Question: Taní nkan’lẹ̀kùn (who is knocking?)
Answer: Emi olùkan ni (it is I the knocker)
Question: Kíni o fi ń kan (with what are you knocking)?
Answer: Eku méjì oluwere (two rats of swift rapidity)
Question: Kíni ó tun fi ń kan (what else)?
Answer: Ẹja méjì olùgbàda (two sacredized fish)
Question: Kíni ó tun fi ń kan (what else)?
Answer: Ògbùúrú aṣọ funfun (large piece of white cloth/garment)
Question: Kíni ó tun fi ń kan (what else)?
Answer: Ogbó ni mo fi kan (Ogbo=Orogbo: bitter nut)
Question: Kíni ó tun fi ń kan (what else)?
Answer: Ọbẹ̀ ni mo fi kan (Ọbẹ̀= ataare:alligator pepper)
Question: Kíni ó tun fi ń kan (what else)?
Answer: Àkòpa ni mo fi kan (Akopa=Obi: Kola nut)

After all these Sacred Seven Questions are answered, they would know he is a member and would open the door for him. And once the door is opened he just don’t dashed inside, one enters with all humility and solemnity sidewards. He would knee and go down on right side till right hand touch the ground and do down on left side till left hand touch the ground. Sometimes, he would roll judiciously on the ground or prostrate. All these are to greet those who have arrived earlier.

After all these, he would greet them:

Greeting: Ẹ kú ìba ooo (salutations to you)
Answer: Ìba okun, ìba ìdẹ (salutations to the sea and gold)
Greeting: ọmu ìyá dùn (Mother’s Milk is sweet)
Answer: Gbogbo wa là jọ n mú (we all are drinking therefrom)

During discussions, whenever someone wants to contribute he wouldn’t just stand up and be talking, he must first observe that none of his heirachy is among those who seem to have contributions. After this observation, he would stand and hail thus:

Greeting: Ògbóni (thrice)
Answer: Ògbóràn (thrice)
Greeting: Erelú (thrice)
Answer: Abiye (thrice)
Greeting: Eriwo yà (thrice)
Answer: Ẹ̀yà gbó; ẹ̀yà tọ (thrice)

Having said and gotten replies thus members will be taciturn, awaiting that contributor’s contribution.

MODE OF SYMBOL MESSAGES (AROKÒ)
Among the artifacts that make Mother Abẹni up are called Ẹ̀dan méjì (two dummies), the two are masculine and feminine characters. Whenever they want to send negative message to someone, either being summon for punishment or to answer query, the Ẹ̀dan that has masculine character on it is sent. Upon receiption, the receiver would be in jeopardy as he may or may not know for which he is summoned.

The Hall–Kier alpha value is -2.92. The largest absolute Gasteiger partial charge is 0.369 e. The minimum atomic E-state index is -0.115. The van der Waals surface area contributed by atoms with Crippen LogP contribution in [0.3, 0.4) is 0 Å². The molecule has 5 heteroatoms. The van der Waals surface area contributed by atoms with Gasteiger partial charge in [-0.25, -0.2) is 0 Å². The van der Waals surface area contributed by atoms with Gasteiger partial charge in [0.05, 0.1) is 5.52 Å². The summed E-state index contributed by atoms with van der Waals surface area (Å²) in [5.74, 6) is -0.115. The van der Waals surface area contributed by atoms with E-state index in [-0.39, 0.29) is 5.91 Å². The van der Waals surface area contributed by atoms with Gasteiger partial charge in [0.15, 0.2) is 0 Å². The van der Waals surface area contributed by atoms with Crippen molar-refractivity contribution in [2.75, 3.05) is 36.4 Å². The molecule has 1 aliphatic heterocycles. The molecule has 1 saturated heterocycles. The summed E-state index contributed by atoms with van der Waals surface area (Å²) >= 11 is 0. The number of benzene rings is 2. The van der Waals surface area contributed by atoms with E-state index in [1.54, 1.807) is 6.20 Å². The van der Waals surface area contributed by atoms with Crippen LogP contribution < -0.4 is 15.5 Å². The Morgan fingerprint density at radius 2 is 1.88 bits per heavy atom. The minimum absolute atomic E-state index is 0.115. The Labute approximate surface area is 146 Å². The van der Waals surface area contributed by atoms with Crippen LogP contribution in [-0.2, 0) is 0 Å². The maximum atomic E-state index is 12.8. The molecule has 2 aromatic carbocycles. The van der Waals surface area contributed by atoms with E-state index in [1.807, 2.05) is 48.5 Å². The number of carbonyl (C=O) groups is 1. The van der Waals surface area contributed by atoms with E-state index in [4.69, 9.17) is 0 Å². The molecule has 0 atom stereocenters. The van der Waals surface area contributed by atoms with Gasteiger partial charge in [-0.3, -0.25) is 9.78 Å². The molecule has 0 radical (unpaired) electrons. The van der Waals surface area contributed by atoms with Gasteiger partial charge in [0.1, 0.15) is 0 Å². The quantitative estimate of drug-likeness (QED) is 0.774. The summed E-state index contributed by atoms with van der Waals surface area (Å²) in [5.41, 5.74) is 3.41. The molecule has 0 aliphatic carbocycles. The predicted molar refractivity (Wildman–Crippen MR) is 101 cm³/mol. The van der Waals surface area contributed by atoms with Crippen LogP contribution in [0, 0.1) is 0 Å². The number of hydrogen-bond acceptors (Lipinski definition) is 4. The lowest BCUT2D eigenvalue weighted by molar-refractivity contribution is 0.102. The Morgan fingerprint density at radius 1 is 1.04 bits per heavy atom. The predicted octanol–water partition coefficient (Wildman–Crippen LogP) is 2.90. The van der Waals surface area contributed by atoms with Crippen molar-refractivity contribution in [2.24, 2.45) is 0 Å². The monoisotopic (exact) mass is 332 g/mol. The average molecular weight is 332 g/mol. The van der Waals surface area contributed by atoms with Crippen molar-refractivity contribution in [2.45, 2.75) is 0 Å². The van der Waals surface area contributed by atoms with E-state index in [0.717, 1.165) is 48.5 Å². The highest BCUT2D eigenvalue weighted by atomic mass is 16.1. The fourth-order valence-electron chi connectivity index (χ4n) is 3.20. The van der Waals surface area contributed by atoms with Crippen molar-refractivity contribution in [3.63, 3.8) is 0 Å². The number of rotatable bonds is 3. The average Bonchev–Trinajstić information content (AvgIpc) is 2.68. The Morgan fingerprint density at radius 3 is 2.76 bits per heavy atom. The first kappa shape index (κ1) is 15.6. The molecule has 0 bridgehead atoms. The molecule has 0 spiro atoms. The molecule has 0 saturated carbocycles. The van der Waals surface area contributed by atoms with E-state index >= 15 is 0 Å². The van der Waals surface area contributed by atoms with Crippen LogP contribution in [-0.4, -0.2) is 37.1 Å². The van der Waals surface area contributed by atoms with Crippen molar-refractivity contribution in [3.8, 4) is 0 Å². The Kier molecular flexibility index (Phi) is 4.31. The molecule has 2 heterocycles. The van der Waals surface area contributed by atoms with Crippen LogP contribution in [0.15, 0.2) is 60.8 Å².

On the other hand, when the message is on posive side, the Ẹ̀dan that has feminine character on it is sent.

On another development on messaging, as mean of Communication, if one of Ogboni members of Community A’s wife runs away to Community B, the former will send Asipa to the latter Community to ask that the members should send back wife of their “ọmọ ìyà”. And if the wife refuses, the Community B will simply tell her to leave the Community.

BENEFITS OF BEING A MEMBER
They all regard themselves as siblings. They take oath they know mustn’t be betrayed.

Secondly, their Initiation into the ancient Brotherhood is called “àgìdïmàlàjà àwo ilé Ìfẹ́” that is, “àwo ni gbé àwo ni gbọnwọ, tí àwo kò bá gbé àwo gbọnwọ, àwo a tẹ àwo a yà” – initiates are always there for co-initiates. No member would let any form of maltreatment come to co-member.

One thing about this Brotherhood is that, it seldom talks about itself. And since so less is known, benefits and disadvantages of being members can’t be ascertained.

Edited by: Jimoh Taofik Adekunle
(Jimson Jaat Taofik)
The MAD Writer: Pen Priest
Facebook: Jimoh Taofik Adekunle
Twitter: @jimsonjaat01
Gmail: deskofinsanity96@gmail.com
Phone: 08144510532